A man charged with sexually abusing his two step-daughters had a jury trial date set Friday during a pre-trial hearing.
David Anthony Cortez, 34, will have a jury trial at 9 a.m. April 2 in the 161st District Court of Judge John Smith. Court records list Tony Chavez as Cortez’s court-appointed attorney.
Cortez’s common-law wife for three years and the mother of the two victims said she had just gotten back from Walmart with her children when her oldest daughter asked her if she could ask a question.
“Can you please tell daddy to stop doing s-e-x to me?” the woman said she asked her.
Then her son came in the room and told his sister she wasn’t supposed to tell her mother about it.
“I just lost it,” she said. “I felt so bad and so guilty.”
Her two daughters, ages 7 and 5 at the time of the abuse, were scared to tell her because Cortez had been threatening to hurt the mother if they said anything.
After reporting the abuse to the Odessa Police Department in December of 2016, the mother said she came up with a plan with the detectives to get a recorded confession from him, and later talked him into making a complete confession at the police station.
“It was very hard to be around him, but I knew that I had to do what it took to make sure that my girls would get the justice they deserve,” she said.
Following Cortez’s confession, an exam by a sexual assault nurse examiner, he was charged with two counts of sexual abuse of a child in January 2017, and indicted by a grand jury on the charges two months later.
Both victims went to therapy after the abuse, and their mother said that they’re both doing well now. Both will have to testify before the court during the trial, but their mother said they are ready and will have a large support system at the trial.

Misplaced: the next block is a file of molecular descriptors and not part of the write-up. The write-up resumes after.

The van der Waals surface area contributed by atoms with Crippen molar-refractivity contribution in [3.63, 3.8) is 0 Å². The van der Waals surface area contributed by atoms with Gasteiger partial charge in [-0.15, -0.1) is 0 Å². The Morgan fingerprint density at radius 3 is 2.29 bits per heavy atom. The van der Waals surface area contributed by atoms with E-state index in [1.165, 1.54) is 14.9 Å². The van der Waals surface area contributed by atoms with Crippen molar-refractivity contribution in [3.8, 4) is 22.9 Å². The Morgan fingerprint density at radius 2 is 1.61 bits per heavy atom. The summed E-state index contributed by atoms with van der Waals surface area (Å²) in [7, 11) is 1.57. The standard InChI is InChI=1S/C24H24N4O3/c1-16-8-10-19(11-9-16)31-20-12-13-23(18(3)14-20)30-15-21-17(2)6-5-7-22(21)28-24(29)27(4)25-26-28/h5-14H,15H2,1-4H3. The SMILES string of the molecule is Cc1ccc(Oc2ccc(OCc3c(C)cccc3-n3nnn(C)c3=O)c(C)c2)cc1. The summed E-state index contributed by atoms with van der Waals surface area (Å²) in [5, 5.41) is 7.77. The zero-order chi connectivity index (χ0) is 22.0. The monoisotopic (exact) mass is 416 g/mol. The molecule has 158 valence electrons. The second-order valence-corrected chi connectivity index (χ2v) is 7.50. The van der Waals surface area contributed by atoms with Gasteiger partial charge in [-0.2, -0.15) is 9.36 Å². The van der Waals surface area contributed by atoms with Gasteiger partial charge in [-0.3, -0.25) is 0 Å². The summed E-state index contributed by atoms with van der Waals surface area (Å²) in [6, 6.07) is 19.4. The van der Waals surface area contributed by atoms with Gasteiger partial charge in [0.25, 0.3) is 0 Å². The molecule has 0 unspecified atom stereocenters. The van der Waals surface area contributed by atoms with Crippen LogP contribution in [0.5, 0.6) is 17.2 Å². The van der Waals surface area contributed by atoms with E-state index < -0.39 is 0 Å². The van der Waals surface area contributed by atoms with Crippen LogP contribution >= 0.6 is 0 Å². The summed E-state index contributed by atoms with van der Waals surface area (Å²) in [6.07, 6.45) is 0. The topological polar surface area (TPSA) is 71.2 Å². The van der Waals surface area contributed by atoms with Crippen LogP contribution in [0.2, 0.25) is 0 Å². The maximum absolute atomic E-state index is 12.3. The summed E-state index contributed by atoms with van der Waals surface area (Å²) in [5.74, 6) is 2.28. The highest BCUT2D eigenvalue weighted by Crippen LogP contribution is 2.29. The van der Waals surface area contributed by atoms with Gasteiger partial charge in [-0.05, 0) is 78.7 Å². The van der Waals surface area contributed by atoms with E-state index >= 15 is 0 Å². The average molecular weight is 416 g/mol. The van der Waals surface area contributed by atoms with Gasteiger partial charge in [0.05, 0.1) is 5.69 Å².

“My oldest daughter told me she wants to make sure he can never hurt anyone else again,” she said.
Her youngest son was never abused by Cortez, she said, but said she found out most of the details of the abuse from him, because he had to watch all of it.
Cortez was taken to the Ector County Detention Center in January of 2017, but he was released this past January on two bonds totaling $150,000, jail records show.
“As soon as I found out he got out I moved my girls to live with my mom because I know what he’s capable of and my girls are the only thing standing between him and his freedom,” she said. “I got them out of town. I couldn’t bear to think about what might happen if they were here.”
The mother said Cortez had never assaulted her at any point when they were together, and she had never seen any indication that anything was going on with her daughters.
“They told him that they loved him every day,” she said. “The therapists say he groomed them and it was normal.”
Should Cortez be found guilty, he could be sentenced anywhere between five and 99 years in prison.
“I hope he never sees the light of day again,” the mother said.